In an attempt to gain additional share in the flash memory market, Intel yesterday introduced several new NOR products aimed at the cellular and embedded market segments. The company also announced it will make flash for memory cards to tap into a revenue stream that Samsung and Toshiba are already exploiting.
The flash memory market posted 33 percent growth to reach US$15.6 billion in 2004, according to market researcher IC Insights. The firm predicts a slower pace this year, with a 2 percent gain that will propel sales to $15.9 billion in what analysts see as a saturated market. IC Insights predicts the flash market will rebound in 2006 with 15 percent year-over-year growth and $18.3 billion in revenue.
“By adding these new products, we are doubling our NOR product portfolio to meet both our cellular and embedded customer requirements for high performance, high reliability and code execution,” said Darin Billerbeck, vice president and general manager, Intel Flash Products Group.
No Flash in The Pan
Billerbeck said Intel is approaching 2005 with more focus and determination to grow its NOR flash product line. Intel’s first step is a product for the cellular market codenamed “Sibley,” the first NOR multilevel cell flash memory device manufactured on Intel’s leading 90 nanometer technology.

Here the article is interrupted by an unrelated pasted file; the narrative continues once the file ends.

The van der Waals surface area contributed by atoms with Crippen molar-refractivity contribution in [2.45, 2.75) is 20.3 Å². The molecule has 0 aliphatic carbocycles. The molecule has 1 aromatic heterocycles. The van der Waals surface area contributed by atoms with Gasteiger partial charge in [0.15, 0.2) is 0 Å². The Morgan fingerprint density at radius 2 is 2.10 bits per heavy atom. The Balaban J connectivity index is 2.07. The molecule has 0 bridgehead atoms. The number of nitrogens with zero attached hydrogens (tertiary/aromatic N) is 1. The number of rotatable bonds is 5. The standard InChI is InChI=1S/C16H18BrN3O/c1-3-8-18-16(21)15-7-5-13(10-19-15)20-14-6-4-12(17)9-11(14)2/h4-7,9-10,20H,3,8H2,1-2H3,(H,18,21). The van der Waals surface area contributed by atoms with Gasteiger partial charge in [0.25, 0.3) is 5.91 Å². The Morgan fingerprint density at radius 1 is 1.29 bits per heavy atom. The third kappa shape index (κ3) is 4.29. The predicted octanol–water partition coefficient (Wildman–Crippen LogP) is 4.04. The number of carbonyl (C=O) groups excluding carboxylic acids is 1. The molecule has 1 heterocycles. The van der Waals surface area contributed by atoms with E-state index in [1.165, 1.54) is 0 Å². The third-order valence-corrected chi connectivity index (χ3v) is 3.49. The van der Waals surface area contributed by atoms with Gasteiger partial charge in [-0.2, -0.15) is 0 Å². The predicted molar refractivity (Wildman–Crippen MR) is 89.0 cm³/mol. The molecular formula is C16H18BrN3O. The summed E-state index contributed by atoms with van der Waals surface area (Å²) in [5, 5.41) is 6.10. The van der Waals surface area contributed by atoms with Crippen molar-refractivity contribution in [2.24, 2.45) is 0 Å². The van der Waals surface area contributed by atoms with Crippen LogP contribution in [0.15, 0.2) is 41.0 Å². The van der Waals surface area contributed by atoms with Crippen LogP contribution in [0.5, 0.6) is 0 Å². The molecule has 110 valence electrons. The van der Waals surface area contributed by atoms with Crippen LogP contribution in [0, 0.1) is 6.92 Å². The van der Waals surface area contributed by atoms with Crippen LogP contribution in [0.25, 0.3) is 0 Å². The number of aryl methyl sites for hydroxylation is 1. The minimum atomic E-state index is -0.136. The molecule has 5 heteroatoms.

Intel also revealed flash software for the cellular market segment codenamed “Naubinway,” the next generation of Intel Flash Data Integrator flash file system designed for multimedia phones. Additionally, “Sixmile,” a new flash product family designed specifically for the embedded market segment, will be Intel’s lowest cost-per-bit embedded flash solution.
“We are very excited to introduce our largest new product offering yet for the embedded market segment,” said Billerbeck. “Utilizing our proven, fourth generation of Intel StrataFlash memory, the Sixmile product family will be our most compelling embedded solution for an increasingly diverse and demanding market.”
Maintaining Market Share
IC Insights analyst Brian Matus told TechNewsWorld that Intel’s biggest challenge in the flash memory segment is maintaining market share in the cell phone space with its NOR products. Matus said NAND-based memory is beginning to put some pressure on NOR.
NOR, which stands for “N or,” refers to the way data is retrieved with this technology. NAND stands for “N and,” and can typically hold much more data than NOR chips can, and at less cost.
“NOR works very well for code storage in cell phones,” Matus said. “But as we are increasingly getting more camera phone and even video phone features and greater processing power, a lot more NAND flash is being implemented in cell phones. We are coming to the point where some manufacturers, specifically Samsung, Toshiba and NEC, are working on ways of using NAND flash exclusively in cell phones.”
For now, NOR remains the dominant option in the cell phone segment and Intel remains the dominant provider, edging out AMD in an ongoing battle for market share. Matus said Intel is putting more pressure on AMD with these new products, which will launch this year and be available to cellular and embedded customers.